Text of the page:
You want to restrict the air produced but not restrict the air going to the fuel. Keep the air tube open and just enough grate to hold the fuel in the forge. For the 55 Forge I use a 2 or 2-1/4 inch auto exhaust pipe and one or two pieces of 1/4 in mild steel rods as a great. This leaves a LOT of room for air to pass into the fire.

 

The BP0133 on the 55 forge shoes more detail.

2F26-P1010118.jpg

 

Drill 2 each 1/4" holes in the air tube just below the flange. Insert one of the pieces of 1/4" round stock and mark where you think the other piece of round stock could pass under it. Drill two more 1/4" holes as to not interfeer with the round stock.

Insert the first piece of round stock and flatten the "other" end. Repeat for the second piece of round stock.

 

Your a blacksmith, make the grate. Bend say 1/4 inch round stock to look like the symbol for pi. Make the 2 legs the width of the opening, and top wide enough to catch on top of the opening and not fall into the hole. If you make two of the units you can cross them and put a dimple in them so they stay crossed. You may want to try wiring them together with some tie wire or something if need be.

 

The local plumbing store may have a cast iron drain cover that could be put into service. Go look at their inventory.

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As a stop gap measure you can jam a wad of chicken wire in the air tube .   That might keep you forging until the real solution can be  fabricated and installed.

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You can get slotted cast iron drain grates at McMaster-Carr.  I have been using the slotted ones in my drum forge.  Since most of your air will be coming straight up through the pipe (least resistance), ash and coke will accumulate around the periphery of the inside of the fire in the drum and seal off any significant air around it.  Get the thickest and largest diameter you can.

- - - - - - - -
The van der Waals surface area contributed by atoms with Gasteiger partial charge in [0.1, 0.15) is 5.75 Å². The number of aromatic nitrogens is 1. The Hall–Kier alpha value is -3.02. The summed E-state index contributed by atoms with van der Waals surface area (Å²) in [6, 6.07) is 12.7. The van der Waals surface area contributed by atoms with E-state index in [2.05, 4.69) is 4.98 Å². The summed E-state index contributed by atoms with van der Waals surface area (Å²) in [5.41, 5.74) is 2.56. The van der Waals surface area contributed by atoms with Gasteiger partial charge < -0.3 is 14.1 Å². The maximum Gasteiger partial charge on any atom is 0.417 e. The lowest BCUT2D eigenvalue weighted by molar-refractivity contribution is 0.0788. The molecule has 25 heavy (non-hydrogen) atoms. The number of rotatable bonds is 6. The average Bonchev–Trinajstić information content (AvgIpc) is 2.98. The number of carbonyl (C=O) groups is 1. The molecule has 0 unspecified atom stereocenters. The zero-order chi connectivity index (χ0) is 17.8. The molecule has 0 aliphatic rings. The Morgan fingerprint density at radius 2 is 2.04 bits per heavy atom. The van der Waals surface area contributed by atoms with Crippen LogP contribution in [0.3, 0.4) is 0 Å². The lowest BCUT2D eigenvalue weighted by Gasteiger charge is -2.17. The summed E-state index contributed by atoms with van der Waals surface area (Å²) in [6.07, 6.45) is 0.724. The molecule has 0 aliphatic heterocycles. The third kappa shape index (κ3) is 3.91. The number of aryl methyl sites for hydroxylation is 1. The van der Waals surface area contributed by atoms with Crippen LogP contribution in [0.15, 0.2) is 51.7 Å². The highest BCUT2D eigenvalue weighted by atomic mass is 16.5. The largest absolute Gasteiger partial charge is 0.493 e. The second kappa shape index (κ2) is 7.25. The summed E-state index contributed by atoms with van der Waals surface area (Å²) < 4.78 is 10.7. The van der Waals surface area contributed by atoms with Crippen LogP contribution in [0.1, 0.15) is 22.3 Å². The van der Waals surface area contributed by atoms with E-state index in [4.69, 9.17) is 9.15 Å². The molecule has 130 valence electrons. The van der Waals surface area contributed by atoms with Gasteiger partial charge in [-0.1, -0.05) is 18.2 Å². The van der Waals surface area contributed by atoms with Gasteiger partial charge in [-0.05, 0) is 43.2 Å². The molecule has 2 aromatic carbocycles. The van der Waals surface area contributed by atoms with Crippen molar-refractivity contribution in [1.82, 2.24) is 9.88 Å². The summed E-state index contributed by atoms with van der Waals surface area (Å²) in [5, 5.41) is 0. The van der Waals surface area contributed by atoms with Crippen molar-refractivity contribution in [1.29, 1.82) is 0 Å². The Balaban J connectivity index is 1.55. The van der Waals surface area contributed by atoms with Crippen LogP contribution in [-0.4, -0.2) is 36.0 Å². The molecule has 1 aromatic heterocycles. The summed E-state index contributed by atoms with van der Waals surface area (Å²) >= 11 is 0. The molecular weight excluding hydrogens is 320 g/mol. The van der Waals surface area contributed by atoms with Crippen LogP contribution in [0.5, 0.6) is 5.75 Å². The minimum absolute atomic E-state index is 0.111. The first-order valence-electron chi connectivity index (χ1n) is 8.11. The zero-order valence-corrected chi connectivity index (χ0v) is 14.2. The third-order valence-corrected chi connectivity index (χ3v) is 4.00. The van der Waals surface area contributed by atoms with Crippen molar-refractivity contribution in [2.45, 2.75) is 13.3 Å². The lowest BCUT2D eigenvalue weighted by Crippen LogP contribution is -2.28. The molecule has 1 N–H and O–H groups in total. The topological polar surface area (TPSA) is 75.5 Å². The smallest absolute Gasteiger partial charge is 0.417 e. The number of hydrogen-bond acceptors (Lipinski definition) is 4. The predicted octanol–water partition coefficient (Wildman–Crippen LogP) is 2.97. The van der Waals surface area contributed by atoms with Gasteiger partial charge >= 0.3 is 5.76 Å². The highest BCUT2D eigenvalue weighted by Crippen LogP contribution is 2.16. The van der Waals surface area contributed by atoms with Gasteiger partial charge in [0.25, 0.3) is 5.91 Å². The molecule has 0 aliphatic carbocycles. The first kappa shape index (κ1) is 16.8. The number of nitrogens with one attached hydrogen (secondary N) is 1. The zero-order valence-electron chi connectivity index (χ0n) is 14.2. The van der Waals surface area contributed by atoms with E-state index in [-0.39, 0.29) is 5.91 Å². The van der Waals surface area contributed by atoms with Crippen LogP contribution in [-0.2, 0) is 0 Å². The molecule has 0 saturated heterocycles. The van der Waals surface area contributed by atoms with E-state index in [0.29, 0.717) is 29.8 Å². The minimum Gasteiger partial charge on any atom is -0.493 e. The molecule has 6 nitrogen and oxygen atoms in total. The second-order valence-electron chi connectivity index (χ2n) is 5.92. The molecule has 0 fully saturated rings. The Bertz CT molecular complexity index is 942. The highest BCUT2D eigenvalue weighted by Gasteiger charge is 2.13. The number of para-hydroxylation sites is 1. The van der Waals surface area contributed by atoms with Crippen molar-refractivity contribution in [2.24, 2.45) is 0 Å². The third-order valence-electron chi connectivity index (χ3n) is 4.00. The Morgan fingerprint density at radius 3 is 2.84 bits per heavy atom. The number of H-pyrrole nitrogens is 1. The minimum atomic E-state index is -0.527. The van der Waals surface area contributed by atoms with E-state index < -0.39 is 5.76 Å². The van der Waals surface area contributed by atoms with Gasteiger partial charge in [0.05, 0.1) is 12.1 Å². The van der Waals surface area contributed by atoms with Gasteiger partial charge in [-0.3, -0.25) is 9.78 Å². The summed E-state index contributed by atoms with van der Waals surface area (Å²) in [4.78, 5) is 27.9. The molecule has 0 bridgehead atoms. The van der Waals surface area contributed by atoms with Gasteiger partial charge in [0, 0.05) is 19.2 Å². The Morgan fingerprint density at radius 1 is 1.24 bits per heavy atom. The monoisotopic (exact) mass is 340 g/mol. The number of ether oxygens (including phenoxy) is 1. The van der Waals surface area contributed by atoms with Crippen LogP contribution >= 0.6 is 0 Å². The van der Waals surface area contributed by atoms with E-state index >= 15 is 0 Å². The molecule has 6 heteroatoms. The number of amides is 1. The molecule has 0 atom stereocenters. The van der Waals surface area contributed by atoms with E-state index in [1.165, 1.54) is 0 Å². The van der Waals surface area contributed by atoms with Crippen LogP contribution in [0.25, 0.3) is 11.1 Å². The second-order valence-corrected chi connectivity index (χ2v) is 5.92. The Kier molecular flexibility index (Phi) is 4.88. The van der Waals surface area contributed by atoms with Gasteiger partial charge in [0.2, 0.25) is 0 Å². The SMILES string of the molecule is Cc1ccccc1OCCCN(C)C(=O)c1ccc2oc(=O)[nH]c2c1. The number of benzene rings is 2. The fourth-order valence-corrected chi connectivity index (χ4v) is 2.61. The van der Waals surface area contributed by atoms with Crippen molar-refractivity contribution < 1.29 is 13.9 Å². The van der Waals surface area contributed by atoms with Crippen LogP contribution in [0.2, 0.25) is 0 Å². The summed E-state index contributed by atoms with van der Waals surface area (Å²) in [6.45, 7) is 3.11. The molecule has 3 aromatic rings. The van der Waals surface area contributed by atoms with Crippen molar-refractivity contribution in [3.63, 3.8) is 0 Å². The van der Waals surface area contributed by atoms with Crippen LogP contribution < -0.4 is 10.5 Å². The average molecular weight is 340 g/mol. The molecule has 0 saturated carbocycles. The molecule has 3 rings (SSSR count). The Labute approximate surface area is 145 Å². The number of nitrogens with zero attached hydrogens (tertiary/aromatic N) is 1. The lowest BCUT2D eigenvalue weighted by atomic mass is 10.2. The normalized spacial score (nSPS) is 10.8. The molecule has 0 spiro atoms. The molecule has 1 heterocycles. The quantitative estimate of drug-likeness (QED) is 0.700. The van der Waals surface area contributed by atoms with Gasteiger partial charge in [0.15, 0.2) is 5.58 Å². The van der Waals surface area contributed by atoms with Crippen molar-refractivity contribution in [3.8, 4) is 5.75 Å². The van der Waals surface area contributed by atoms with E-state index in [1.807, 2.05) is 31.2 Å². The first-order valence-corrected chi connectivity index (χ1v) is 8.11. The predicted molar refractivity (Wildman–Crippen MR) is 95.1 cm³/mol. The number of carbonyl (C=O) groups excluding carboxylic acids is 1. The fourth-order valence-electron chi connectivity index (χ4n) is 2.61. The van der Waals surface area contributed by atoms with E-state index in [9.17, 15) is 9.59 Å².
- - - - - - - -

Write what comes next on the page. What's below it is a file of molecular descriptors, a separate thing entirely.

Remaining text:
http://www.mcmaster.com/#drain-grating/=t6cz2z

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gallery_1_534_2504.jpg

 

You want to restrict the air produced but not restrict the air going to the fuel. Keep the air tube open and just enough grate to hold the fuel in the forge. For the 55 Forge I use a 2 or 2-1/4 inch auto exhaust pipe and one or two pieces of 1/4 in mild steel rods as a great. This leaves a LOT of room for air to pass into the fire.

 

The BP0133 on the 55 forge shoes more detail.

2F26-P1010118.jpg

 

Drill 2 each 1/4" holes in the air tube just below the flange. Insert one of the pieces of 1/4" round stock and mark where you think the other piece of round stock could pass under it. Drill two more 1/4" holes as to not interfeer with the round stock.

Insert the first piece of round stock and flatten the "other" end. Repeat for the second piece of round stock.

 

Your a blacksmith, make the grate. Bend say 1/4 inch round stock to look like the symbol for pi. Make the 2 legs the width of the opening, and top wide enough to catch on top of the opening and not fall into the hole. If you make two of the units you can cross them and put a dimple in them so they stay crossed. You may want to try wiring them together with some tie wire or something if need be.

 

The local plumbing store may have a cast iron drain cover that could be put into service. Go look at their inventory.

 

 

As a stop gap measure you can jam a wad of chicken wire in the air tube .   That might keep you forging until the real solution can be  fabricated and installed.

Thank you all for this great help. I will hopefully try and implement some of this stuff soon!